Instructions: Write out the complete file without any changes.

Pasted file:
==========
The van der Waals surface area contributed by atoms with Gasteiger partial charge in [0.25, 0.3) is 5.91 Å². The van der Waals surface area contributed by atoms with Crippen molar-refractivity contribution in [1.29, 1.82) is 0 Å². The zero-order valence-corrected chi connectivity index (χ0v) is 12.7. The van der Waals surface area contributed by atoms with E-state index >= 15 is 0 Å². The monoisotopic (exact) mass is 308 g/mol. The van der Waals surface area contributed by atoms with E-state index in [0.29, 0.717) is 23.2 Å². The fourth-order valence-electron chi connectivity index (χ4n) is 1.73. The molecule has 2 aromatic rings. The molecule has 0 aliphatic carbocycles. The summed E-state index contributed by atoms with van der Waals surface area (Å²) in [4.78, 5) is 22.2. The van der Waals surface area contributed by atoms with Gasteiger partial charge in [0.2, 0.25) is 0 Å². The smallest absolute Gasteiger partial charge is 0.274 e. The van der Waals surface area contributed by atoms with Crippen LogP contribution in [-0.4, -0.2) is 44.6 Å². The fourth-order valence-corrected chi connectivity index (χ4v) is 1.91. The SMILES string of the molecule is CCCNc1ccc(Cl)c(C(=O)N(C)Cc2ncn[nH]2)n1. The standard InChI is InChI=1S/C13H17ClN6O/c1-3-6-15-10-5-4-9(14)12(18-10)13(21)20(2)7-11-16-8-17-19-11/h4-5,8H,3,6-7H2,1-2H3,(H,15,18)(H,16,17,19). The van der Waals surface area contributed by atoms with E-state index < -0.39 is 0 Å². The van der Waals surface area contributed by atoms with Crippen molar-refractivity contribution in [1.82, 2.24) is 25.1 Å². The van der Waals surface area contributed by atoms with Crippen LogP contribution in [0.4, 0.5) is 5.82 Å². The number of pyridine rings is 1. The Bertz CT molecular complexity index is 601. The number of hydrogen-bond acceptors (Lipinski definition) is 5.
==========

The van der Waals surface area contributed by atoms with Gasteiger partial charge in [0.25, 0.3) is 5.91 Å². The van der Waals surface area contributed by atoms with Crippen molar-refractivity contribution in [1.29, 1.82) is 0 Å². The zero-order valence-corrected chi connectivity index (χ0v) is 12.7. The van der Waals surface area contributed by atoms with E-state index >= 15 is 0 Å². The monoisotopic (exact) mass is 308 g/mol. The van der Waals surface area contributed by atoms with E-state index in [0.29, 0.717) is 23.2 Å². The fourth-order valence-electron chi connectivity index (χ4n) is 1.73. The molecule has 2 aromatic rings. The molecule has 0 aliphatic carbocycles. The summed E-state index contributed by atoms with van der Waals surface area (Å²) in [4.78, 5) is 22.2. The van der Waals surface area contributed by atoms with Gasteiger partial charge in [0.2, 0.25) is 0 Å². The smallest absolute Gasteiger partial charge is 0.274 e. The van der Waals surface area contributed by atoms with Crippen LogP contribution in [-0.4, -0.2) is 44.6 Å². The fourth-order valence-corrected chi connectivity index (χ4v) is 1.91. The SMILES string of the molecule is CCCNc1ccc(Cl)c(C(=O)N(C)Cc2ncn[nH]2)n1. The standard InChI is InChI=1S/C13H17ClN6O/c1-3-6-15-10-5-4-9(14)12(18-10)13(21)20(2)7-11-16-8-17-19-11/h4-5,8H,3,6-7H2,1-2H3,(H,15,18)(H,16,17,19). The van der Waals surface area contributed by atoms with E-state index < -0.39 is 0 Å². The van der Waals surface area contributed by atoms with Crippen molar-refractivity contribution in [1.82, 2.24) is 25.1 Å². The van der Waals surface area contributed by atoms with Crippen LogP contribution in [0.4, 0.5) is 5.82 Å². The number of pyridine rings is 1. The Bertz CT molecular complexity index is 601. The number of hydrogen-bond acceptors (Lipinski definition) is 5.